I was late today getting this blog post online. I was at my ninety year-old friend's house helping her with a garage sale. She was thinking it was better for her to move closer to her family, so she was clearing out items she wasn't planning to take with her. She was happy with the success of her sale.

Here is my rewrite. Can you feel the excitement? I challenge you to do even better:

I posted this blog article late today. My ninety year-old friend asked me to help her with her garage sale this morning. She decided to move closer to her family and planned to clear out items she no longer needs and does not want to take with her. She felt elated over the success of her sale.

Robyn Echols writes using the pen name, Zina Abbott. Her novel, Family Secrets, has been published by Fire Star Press and is now available on Amazon HERE and on Barnes & Nobel for Nook HERE

Also available from Prairie Rose Publications:

Big Meadows Valentine, on Amazon Kindle HERE and on Nook HERE . The second novella in the Eastern Sierra Brides 1884 series, A Resurrected Heart, is available on Amazon Kindle HERE and on Nook HERE.

Monday, June 15, 2015

#NewRelease--Summer Flames by Vella Munn--#Giveaway

Vella writes for many reasons, often because she’s fascinated with why people do the things they do.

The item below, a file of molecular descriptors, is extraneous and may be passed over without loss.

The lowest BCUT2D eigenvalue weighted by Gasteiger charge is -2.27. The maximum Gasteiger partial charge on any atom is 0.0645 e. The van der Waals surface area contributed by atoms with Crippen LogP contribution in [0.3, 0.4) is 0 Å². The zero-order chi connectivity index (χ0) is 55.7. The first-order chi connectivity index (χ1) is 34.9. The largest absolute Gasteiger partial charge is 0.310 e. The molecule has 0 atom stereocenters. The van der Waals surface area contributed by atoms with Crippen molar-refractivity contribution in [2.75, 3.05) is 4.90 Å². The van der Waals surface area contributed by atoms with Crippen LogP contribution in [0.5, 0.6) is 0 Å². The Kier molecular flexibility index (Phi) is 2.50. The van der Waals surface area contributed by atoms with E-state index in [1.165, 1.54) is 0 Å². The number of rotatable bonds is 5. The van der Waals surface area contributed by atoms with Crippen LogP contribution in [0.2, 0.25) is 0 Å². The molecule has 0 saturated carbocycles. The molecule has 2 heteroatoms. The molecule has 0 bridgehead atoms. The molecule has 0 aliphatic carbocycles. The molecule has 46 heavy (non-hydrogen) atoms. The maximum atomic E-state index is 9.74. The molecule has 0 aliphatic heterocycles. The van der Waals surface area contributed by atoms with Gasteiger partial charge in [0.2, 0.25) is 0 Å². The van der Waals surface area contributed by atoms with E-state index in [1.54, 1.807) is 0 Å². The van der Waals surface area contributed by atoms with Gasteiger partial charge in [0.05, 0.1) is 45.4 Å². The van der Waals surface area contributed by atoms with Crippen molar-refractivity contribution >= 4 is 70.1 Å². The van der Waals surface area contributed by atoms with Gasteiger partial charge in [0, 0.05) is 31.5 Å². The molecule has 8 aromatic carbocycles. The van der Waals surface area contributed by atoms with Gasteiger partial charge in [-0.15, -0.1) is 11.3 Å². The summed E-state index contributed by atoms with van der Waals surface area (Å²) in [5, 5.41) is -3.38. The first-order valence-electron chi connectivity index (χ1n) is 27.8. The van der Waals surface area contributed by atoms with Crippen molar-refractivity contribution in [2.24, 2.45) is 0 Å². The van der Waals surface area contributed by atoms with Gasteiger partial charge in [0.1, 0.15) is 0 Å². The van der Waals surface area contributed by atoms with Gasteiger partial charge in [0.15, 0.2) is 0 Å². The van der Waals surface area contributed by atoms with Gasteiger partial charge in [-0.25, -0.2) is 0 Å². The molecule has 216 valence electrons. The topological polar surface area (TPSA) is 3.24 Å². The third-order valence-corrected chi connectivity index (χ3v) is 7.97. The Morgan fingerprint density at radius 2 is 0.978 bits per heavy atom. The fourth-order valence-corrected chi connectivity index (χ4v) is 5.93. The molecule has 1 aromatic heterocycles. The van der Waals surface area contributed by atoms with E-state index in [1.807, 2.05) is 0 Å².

Case in point: for several years now her youngest son has spent much of his summers (he’s a teacher) fighting fires. He grew up surrounded by Oregon forests which she believes has a great deal to do with his determination to protect the wilderness. Yes the money is good but that doesn’t make up for the taxing physical work and occasional danger. When asked why he takes the risks he does, he simply says it’s a job that needs to be done and he can do it.

Vella gave her son’s dedication and passion to Kade Morgan, the hero of Summer Flames. Like Vella’s son, Kade lives and breathes evergreens and wildlife. Neither of them has any interest in city living and willingly spend countless hours in the mountains. The mountains speak to them. Own them even. The more Vella thought about what drives Kade, the more she wanted to introduce him to a woman who feels passionately which is why she brought Chera James into Kade’s world.